.NET code is typically compiled part of the way to native code into an intermediate language (IL) similar to how WebAssembly works. With a normal .NET deployment, the IL code is then compiled the rest of the way on the target device using just-in-time compilation.

When it comes to running client-side in the browser, the .NET WebAssembly runtime itself is WebAssembly code but your app’s files are IL code. The IL code gets interpreted as it runs which isn’t as performant compared to if your code would get compiled.

With AOT, your app’s .NET code is compiled to WebAssembly. This allows for better performance in exchange for larger file sizes compared to the IL interpreted versions. The larger files may also result in longer download times the first time your code is accessed.

As a middle ground between having only IL code or having everything AOT compiled, the use of Profile-Guided AOT is also possible. With this approach, significantly used portions can be compiled using AOT, while the rest keeps running with the IL interpreter.

The Uno Platform also introduced a feature called XAML Resource Trimming which works with the AOT compilation to remove unused code. With this, they saw a 50% reduction of their WebAssembly application’s size in their tests.

The Bytecode Alliance

The Bytecode Alliance is a group originally formed by Intel, Mozilla, Red Hat, and Fastly with the goal of building a secure platform that can run untrusted code on any platform, device, or OS by leveraging standards like WebAssembly and WASI.

WASI (WebAssembly System Interface) is a standardization effort for WebAssembly’s use outside the browser in a secure and consistent way. Lin Clark wrote a good article explaining WASI if you’d like to know more:

The desire from the beginning was for more organizations to join the alliance but the internal structure of the group needed to be adjusted to allow it to scale. When it came time to create the foundation, Red Hat stepped out and Microsoft stepped in to help the rest of the founders incorporate the group as a nonprofit organization. In 2021, the alliance was able to expand and now includes Microsoft, Google, Arm, DFINITY Foundation, Embark Studios, Shopify, and University of California at San Diego.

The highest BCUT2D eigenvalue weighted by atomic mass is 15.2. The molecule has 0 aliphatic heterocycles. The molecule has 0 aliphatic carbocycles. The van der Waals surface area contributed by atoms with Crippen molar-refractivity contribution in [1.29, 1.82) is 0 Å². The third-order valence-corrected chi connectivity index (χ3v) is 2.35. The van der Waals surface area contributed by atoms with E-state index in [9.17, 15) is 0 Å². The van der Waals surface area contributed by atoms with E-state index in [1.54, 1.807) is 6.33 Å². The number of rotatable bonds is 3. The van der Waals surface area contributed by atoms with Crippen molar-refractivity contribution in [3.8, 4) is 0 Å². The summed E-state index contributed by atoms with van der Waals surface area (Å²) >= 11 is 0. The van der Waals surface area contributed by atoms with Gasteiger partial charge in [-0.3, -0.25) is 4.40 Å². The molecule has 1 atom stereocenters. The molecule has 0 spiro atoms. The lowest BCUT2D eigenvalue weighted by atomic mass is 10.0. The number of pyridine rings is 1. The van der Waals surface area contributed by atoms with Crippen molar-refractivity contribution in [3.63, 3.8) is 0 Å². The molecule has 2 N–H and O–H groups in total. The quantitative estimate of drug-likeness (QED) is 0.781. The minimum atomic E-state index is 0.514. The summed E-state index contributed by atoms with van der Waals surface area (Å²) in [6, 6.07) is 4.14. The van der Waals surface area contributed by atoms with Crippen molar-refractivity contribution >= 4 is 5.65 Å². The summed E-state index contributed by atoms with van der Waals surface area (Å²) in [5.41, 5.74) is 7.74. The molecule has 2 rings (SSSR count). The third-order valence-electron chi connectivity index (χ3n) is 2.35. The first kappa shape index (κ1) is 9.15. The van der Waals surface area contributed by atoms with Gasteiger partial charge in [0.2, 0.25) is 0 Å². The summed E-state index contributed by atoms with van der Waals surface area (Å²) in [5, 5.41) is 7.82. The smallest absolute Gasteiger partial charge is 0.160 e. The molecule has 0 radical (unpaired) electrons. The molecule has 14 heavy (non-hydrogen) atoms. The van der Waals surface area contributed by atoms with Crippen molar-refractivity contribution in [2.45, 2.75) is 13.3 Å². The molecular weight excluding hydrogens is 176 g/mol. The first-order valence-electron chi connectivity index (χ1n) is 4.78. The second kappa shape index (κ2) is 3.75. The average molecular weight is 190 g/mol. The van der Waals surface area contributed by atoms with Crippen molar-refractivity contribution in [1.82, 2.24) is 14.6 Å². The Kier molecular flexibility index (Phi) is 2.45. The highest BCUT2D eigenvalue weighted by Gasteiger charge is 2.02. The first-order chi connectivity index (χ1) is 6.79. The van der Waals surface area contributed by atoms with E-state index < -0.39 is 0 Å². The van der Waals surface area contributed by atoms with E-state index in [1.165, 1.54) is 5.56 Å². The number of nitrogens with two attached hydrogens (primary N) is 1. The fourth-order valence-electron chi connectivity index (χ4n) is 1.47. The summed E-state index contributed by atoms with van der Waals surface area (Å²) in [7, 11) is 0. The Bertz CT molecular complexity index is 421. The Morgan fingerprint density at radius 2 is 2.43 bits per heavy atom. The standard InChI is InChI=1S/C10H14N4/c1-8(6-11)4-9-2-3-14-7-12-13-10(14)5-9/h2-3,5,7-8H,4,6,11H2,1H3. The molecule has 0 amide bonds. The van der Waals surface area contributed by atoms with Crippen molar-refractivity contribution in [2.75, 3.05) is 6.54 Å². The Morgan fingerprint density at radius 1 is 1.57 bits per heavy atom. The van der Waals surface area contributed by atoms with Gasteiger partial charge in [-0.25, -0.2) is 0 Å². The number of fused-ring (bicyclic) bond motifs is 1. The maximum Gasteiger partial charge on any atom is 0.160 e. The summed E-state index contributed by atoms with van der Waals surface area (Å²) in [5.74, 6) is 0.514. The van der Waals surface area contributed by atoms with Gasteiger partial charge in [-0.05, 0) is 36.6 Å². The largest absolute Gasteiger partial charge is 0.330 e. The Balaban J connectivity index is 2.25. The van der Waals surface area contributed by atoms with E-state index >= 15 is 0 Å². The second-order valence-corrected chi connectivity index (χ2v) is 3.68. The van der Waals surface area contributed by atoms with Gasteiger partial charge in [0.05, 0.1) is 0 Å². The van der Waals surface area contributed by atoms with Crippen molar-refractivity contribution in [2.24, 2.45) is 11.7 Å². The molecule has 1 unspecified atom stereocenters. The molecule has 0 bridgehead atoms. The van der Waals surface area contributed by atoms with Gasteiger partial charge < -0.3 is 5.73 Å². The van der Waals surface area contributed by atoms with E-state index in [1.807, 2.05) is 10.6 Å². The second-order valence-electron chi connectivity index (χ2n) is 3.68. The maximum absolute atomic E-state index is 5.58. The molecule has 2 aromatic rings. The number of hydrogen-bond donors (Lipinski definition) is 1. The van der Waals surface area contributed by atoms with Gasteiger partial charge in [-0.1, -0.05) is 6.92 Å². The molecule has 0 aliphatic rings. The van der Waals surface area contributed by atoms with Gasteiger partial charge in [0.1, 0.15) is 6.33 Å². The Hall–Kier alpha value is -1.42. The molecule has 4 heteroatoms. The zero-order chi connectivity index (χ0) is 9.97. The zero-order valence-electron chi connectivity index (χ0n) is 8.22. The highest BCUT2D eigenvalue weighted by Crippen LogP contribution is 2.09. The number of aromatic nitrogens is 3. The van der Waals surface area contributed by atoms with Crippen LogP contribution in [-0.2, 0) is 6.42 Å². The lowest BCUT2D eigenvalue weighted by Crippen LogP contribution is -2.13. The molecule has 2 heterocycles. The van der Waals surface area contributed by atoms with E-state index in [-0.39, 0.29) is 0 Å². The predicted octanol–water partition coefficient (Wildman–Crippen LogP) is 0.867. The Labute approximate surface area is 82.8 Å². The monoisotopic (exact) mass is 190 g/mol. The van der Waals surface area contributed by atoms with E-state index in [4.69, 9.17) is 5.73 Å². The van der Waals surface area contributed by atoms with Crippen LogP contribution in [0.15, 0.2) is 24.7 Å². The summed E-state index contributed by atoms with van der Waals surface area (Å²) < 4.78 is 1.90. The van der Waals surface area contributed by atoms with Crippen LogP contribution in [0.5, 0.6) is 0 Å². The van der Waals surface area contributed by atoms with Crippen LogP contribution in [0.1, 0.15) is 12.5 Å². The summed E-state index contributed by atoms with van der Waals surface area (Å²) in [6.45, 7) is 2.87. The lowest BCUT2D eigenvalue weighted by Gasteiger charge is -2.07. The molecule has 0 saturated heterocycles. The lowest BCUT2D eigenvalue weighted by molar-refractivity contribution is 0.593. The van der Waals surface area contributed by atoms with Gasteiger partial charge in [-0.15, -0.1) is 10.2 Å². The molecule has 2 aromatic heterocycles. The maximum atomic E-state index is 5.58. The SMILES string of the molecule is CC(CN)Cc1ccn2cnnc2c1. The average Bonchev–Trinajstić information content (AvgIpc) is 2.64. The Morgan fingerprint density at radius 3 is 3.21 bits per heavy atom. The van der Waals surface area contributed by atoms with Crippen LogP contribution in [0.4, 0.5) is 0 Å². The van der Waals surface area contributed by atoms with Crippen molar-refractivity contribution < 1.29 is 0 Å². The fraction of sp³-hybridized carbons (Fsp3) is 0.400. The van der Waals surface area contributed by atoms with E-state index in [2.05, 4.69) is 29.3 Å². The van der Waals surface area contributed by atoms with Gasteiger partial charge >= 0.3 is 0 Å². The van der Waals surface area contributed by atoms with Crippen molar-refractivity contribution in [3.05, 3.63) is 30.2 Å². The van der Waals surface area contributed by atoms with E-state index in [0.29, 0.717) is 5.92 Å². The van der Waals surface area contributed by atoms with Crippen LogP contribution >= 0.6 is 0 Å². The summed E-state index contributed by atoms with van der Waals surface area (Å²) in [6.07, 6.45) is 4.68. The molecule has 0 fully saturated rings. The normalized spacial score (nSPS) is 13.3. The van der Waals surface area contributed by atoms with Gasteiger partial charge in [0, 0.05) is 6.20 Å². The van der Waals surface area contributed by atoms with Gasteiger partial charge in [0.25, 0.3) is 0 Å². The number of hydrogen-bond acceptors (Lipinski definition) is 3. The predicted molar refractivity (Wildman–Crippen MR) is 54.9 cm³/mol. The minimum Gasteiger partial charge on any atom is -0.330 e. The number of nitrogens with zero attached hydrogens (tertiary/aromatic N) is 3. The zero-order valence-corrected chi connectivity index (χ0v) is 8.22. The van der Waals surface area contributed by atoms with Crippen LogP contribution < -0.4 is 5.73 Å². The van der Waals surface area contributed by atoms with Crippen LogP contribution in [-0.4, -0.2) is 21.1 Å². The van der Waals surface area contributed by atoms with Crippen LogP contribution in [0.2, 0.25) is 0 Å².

Aside from championing WASI, the alliance is also the source of projects like Wasmtime, Cranelift, Lucet, WAMR, and Enarx.

If you’re interested, more information about the Bytecode Alliance can be found here:

Where is WebAssembly being used?

Every year we see more commercial products add WebAssembly support. In 2020, for example, products like Zoom, Google Meet, Google Earth, and the Firefox browser itself joined the ranks of products that use WebAssembly like Cloudflare Workers for serverless computing, eBay’s barcode scanner, the AutoCAD web app, and the Unity gaming engine to name a few.

2021 was no exception and the following are some of the new areas where you’ll now find WebAssembly

As the features and tooling improve, and as more and more commercial products embrace WebAssembly, we’re starting to see WebAssembly’s use in frameworks and on the general web. It’s still a small segment but it’s nice to see that growth is happening:

2021 turned out to be a great year for WebAssembly so what can we expect in 2022?

About Uno Platform
For those new to Uno Platform – it allows for creation of pixel-perfect, single-source C# and XAML apps which run natively on Windows, iOS, Android, macOS, Linux and Web via WebAssembly. Uno Platform is free and Open Source (Apache 2.0) and available on GitHub.

Expectations for 2022

One of the things that I think will happen in 2022 is the rounding out of features that are in almost all areas now. One feature I expect is exception handling.

Exception Handling

This is a major feature needed by a number of programming languages so it’s high on the priority list of items being worked on. It’s already in Safari, Chrome, and Edge and is being worked on in Firefox and Node.js.

Because the less-performant JavaScript version still works, if you have modules already using exceptions, you can use the more efficient version in the areas that support WebAssembly Exception Handling and fallback to the JavaScript version in the other locations for now.


As mentioned earlier, almost all modern browsers on both desktop and mobile now support the COOP/COEP response headers including Firefox desktop. These response headers allow the browser to securely enable the SharedArrayBuffer which in turn allows your modules to use WebAssembly threads.